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Dad, brother of Navy veteran sue VA over his suicide

Sat., Aug. 20, 2011

Lucas Senescall
Lucas Senescall

The father and brother of a Navy veteran who killed himself three years ago are suing the federal government, alleging negligence by the Spokane Veterans Affairs Medical Center.

The death of Lucas Senescall, 26, on July 7, 2008, came amid a spike in the number of suicides by Spokane-area veterans.

From July 2007 to July 2008, 21 veterans in the Spokane VA service area killed themselves, including 14 who’d had contact with the medical center, according to Department of Veterans Affairs records.

Senescall, who had a history of mental health problems, sought help from the medical center’s behavioral health unit before returning to his Spokane home and hanging himself.

Steve Senescall accompanied his son to the medical center that day and witnessed Lucas’ interaction with VA staff members. The veteran’s brother, Jake Senescall, discovered his body.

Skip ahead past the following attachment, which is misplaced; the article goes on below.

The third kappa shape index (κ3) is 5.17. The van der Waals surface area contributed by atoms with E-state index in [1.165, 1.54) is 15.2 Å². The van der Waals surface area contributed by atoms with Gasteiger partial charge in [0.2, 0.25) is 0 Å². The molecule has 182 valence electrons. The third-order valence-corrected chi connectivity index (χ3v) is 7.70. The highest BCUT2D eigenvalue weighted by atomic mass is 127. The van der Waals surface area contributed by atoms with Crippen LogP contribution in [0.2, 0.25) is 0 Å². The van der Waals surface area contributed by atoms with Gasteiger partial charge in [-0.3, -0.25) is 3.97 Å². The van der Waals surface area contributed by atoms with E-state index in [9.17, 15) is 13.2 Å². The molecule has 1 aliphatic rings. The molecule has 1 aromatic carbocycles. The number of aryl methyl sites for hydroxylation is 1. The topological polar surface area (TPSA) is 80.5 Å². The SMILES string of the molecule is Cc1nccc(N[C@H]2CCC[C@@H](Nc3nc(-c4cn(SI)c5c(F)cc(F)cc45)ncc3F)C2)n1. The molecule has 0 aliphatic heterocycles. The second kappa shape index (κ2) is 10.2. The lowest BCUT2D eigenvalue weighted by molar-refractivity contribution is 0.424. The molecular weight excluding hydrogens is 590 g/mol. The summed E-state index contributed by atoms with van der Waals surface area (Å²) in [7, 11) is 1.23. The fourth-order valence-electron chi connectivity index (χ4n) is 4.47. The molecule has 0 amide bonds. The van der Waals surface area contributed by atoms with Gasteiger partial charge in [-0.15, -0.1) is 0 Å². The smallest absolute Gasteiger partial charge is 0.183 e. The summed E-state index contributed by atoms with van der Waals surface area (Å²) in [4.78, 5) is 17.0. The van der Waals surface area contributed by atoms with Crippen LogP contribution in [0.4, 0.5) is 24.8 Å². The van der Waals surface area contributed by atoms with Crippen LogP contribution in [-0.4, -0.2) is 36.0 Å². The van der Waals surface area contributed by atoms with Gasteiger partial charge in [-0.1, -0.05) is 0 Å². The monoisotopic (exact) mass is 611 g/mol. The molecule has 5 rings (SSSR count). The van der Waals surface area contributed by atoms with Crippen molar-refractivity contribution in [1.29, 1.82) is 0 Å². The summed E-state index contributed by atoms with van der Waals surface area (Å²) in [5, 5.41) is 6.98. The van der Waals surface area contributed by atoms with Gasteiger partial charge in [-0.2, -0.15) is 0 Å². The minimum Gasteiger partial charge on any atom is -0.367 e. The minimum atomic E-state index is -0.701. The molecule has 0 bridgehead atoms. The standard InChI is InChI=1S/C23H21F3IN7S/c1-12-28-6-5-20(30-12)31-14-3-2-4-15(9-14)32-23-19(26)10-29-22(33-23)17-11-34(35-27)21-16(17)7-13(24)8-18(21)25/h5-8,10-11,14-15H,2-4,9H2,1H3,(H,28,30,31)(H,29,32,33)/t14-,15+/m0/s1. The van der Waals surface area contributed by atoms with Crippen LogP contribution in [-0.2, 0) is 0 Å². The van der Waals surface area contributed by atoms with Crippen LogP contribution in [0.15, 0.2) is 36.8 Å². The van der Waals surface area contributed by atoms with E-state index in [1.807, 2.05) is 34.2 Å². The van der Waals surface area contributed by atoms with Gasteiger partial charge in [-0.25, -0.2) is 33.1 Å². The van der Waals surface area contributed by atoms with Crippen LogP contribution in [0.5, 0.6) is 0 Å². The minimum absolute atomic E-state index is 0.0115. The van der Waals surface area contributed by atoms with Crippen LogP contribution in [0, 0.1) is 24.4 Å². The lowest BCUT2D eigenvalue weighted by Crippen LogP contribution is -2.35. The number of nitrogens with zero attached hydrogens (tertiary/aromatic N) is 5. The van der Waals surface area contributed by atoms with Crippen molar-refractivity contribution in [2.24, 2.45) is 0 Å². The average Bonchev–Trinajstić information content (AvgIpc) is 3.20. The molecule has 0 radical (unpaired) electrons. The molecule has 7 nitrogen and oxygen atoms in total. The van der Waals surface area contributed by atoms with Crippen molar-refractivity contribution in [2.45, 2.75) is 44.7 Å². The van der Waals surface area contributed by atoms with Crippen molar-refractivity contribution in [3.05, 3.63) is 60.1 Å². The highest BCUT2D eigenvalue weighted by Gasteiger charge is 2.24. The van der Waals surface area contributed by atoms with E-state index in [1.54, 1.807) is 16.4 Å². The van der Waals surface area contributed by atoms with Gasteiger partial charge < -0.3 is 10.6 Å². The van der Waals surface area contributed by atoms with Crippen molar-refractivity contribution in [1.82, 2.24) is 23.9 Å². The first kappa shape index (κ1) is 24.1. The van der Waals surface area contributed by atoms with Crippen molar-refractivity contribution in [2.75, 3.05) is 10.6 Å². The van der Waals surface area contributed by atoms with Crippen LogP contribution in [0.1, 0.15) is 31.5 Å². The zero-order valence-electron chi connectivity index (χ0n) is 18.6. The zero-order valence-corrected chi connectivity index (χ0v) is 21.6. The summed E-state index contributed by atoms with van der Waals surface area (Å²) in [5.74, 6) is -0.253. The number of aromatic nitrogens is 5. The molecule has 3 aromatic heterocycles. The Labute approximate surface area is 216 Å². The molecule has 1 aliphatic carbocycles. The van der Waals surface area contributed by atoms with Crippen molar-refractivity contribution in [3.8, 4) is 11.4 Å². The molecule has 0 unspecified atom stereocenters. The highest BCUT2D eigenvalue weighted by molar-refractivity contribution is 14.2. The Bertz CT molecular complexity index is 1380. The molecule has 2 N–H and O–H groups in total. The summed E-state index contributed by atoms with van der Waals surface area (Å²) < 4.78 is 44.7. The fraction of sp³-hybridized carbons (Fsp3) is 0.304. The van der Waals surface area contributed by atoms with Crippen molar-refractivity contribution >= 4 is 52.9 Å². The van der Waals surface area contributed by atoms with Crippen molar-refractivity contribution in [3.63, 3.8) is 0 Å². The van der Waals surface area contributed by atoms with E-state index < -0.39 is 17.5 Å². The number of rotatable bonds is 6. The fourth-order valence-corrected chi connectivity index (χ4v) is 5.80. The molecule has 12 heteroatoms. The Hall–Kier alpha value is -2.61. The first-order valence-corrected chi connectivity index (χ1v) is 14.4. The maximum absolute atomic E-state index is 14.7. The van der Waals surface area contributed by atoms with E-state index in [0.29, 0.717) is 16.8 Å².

Steve and Jake Senescall have filed a lawsuit in U.S. District Court for the Eastern District of Washington, seeking damages from the federal government for alleged negligence by the VA and for the pain and suffering they endured as a result of Senescall’s death.

A medical center spokesman said he had not seen the lawsuit and declined to comment.

The lawsuit alleges that Senescall, who had previously attempted suicide, showed up at the medical center despondent on the day of his death and told a VA nurse, “I don’t want to exist.”

A psychiatrist failed to offer Senescall treatment, counseling or medication, the lawsuit says, but instead “chastised Lucas for missing three mental health appointments in the prior three years.”

Later that day, Senescall had further contact with VA staff by telephone, complaining, “I am not doing well,” but nobody told his father, the police or others he should have been under suicide watch, the suit says.

The lawsuit cites a February 2009 report by the VA’s Office of Medical Inspector that concluded Senescall should have been offered admission and should have been examined outside his father’s presence.

The Senescalls are seeking no less than $1.35 million in damages.

Following an overhaul in VA suicide prevention tactics, the Spokane Veterans Affairs Medical Center reported nine suicides from July 2008 to July 2009, including three veterans who’d had contact with the medical center – a dramatic decrease.

In May, the 9th U.S. Circuit Court of Appeals ordered the Department of Veterans Affairs to overhaul its mental health care system nationally in response to a lawsuit filed by veterans groups.



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